Venezuela under candlelight

Last night, I was having a conversation with a couple of friends from Latin America — to be specific, Venezuela, Mexico, and Peru.

Inevitably, the conversation turned to Venezuela.

My friend from Venezuela shared a joke going around Caracas.  It goes sort of like this: "What did we do before Chávez?"  The answer is: "We used electricity and hair-dryers."

We laughed, but not for long.

The follow-up joke was this: "What's the hottest selling item on sale at the Venezuela-Colombia border?"  The answer is "candles."

At this point, I did not laugh, but I did say an "expletive deleted" comment about Chávez and Maduro.

According to Sukanti Bhave, who has been working with refugees on the border, the situation is terrible:

The bridge in Cucuta is the busiest border between the two countries.  With the shortage of necessities in Venezuela, residents of the border town, San Antonio de Tachira, often buy basic necessities (toilet paper, diapers, laundry detergent, etc.), from Colombian supermarkets at the border.

Jaimes Suarez and his wife have three children, including a six-month-old daughter.  The couple crossed the border with their baby to buy groceries and candles in Cucuta.

"San Antonio isn't a functional city anymore. Stores are closed. Candles are sold on the black market. But they are very expensive," says Suarez.

Without electricity, they have no means of storing food or milk for the baby.  Neither can they cook fresh meals.

A few years ago, the Suarez family started using an electric stove.

"Cooking gas is state managed, and we would get one cylinder every few months.  It was difficult to cook sufficient meals until the next distribution of gas cylinders.  The service was unreliable," he adds.

They tell me that electricity is heavily subsidized in Venezuela.  However, there have been frequent power cuts since 2009.

"Caracas wasn't affected by power cuts before this year, but in many other states, we remained without electricity for three to four hours almost every day.  The Venezuelan people don't believe the lies of this government.  We all know that electricity outage is due to corruption and mismanagement," he concludes.

This is a shocking tale for those of us who remember Caracas when the lights were on and baseball or business was the topic of every conversation.  I remember going shopping in Caracas and it looked like a store in Miami.

Today, the conversation with anyone from Venezuela living in the U.S. is all about the meat spoiling in the refrigerators.

Venezuela was not perfect before Chávez.  Indeed, there was a bit too much corruption and cronyism.  Nevertheless, the lights always worked, and the favorite drinks were always cold in the refrigerator.

PS: You can listen to my show (Canto Talk) and follow me on Twitter.

Last night, I was having a conversation with a couple of friends from Latin America — to be specific, Venezuela, Mexico, and Peru.

Inevitably, the conversation turned to Venezuela.

My friend from Venezuela shared a joke going around Caracas.  It goes sort of like this: "What did we do before Chávez?"  The answer is: "We used electricity and hair-dryers."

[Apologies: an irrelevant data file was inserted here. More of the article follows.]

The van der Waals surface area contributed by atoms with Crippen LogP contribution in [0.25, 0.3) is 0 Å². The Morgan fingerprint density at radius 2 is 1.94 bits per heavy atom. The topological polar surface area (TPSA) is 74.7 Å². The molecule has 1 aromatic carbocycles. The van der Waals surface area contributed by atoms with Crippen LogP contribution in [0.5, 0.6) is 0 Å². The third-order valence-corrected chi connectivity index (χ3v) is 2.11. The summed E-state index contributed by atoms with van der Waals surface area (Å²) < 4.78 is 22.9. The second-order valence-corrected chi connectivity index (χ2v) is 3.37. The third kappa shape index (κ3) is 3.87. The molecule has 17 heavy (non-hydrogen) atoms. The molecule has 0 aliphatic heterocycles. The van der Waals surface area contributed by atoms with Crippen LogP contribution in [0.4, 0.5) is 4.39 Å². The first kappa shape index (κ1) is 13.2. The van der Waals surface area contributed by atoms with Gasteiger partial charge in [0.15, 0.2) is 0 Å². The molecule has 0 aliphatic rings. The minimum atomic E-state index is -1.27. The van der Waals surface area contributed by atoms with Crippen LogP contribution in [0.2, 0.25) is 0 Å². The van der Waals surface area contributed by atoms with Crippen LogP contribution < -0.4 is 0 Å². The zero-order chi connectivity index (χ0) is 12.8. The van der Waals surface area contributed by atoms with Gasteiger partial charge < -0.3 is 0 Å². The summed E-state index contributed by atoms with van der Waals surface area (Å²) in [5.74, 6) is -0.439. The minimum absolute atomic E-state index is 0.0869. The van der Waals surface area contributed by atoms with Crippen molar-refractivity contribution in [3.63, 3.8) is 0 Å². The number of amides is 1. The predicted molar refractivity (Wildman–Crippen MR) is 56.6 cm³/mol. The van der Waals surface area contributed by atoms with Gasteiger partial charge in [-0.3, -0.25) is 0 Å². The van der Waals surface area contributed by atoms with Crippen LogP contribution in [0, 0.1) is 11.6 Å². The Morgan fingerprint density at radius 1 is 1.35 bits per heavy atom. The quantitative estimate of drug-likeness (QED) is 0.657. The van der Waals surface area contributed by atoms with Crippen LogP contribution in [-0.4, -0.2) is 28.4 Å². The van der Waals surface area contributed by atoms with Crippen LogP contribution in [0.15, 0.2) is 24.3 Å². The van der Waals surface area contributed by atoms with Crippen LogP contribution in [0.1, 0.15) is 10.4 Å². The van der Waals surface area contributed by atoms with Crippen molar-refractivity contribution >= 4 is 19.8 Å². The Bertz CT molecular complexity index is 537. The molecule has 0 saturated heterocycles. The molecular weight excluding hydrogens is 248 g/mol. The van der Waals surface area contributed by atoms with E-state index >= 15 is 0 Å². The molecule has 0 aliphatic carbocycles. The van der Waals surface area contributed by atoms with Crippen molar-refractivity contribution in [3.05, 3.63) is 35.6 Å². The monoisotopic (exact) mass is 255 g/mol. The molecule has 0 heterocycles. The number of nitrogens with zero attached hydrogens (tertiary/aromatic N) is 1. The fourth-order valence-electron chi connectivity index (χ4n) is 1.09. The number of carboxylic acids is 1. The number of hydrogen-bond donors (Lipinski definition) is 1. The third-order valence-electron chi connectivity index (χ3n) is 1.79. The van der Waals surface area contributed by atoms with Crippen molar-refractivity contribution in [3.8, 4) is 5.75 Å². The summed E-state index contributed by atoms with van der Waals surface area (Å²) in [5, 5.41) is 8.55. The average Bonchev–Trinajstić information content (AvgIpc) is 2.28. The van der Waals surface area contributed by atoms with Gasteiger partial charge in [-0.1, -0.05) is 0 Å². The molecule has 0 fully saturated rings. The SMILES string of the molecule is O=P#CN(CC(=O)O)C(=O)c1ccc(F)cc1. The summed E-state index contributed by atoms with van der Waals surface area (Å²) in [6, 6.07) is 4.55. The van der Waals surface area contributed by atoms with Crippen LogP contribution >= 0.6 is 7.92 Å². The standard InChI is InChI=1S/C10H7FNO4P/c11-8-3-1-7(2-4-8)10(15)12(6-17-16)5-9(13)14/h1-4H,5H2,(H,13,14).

We laughed, but not for long.

The follow-up joke was this: "What's the hottest selling item on sale at the Venezuela-Colombia border?"  The answer is "candles."

At this point, I did not laugh, but I did say an "expletive deleted" comment about Chávez and Maduro.

According to Sukanti Bhave, who has been working with refugees on the border, the situation is terrible:

The bridge in Cucuta is the busiest border between the two countries.  With the shortage of necessities in Venezuela, residents of the border town, San Antonio de Tachira, often buy basic necessities (toilet paper, diapers, laundry detergent, etc.), from Colombian supermarkets at the border.

Jaimes Suarez and his wife have three children, including a six-month-old daughter.  The couple crossed the border with their baby to buy groceries and candles in Cucuta.

"San Antonio isn't a functional city anymore. Stores are closed. Candles are sold on the black market. But they are very expensive," says Suarez.

Without electricity, they have no means of storing food or milk for the baby.  Neither can they cook fresh meals.

A few years ago, the Suarez family started using an electric stove.

"Cooking gas is state managed, and we would get one cylinder every few months.  It was difficult to cook sufficient meals until the next distribution of gas cylinders.  The service was unreliable," he adds.

They tell me that electricity is heavily subsidized in Venezuela.  However, there have been frequent power cuts since 2009.

"Caracas wasn't affected by power cuts before this year, but in many other states, we remained without electricity for three to four hours almost every day.  The Venezuelan people don't believe the lies of this government.  We all know that electricity outage is due to corruption and mismanagement," he concludes.

This is a shocking tale for those of us who remember Caracas when the lights were on and baseball or business was the topic of every conversation.  I remember going shopping in Caracas and it looked like a store in Miami.

Today, the conversation with anyone from Venezuela living in the U.S. is all about the meat spoiling in the refrigerators.

Venezuela was not perfect before Chávez.  Indeed, there was a bit too much corruption and cronyism.  Nevertheless, the lights always worked, and the favorite drinks were always cold in the refrigerator.

PS: You can listen to my show (Canto Talk) and follow me on Twitter.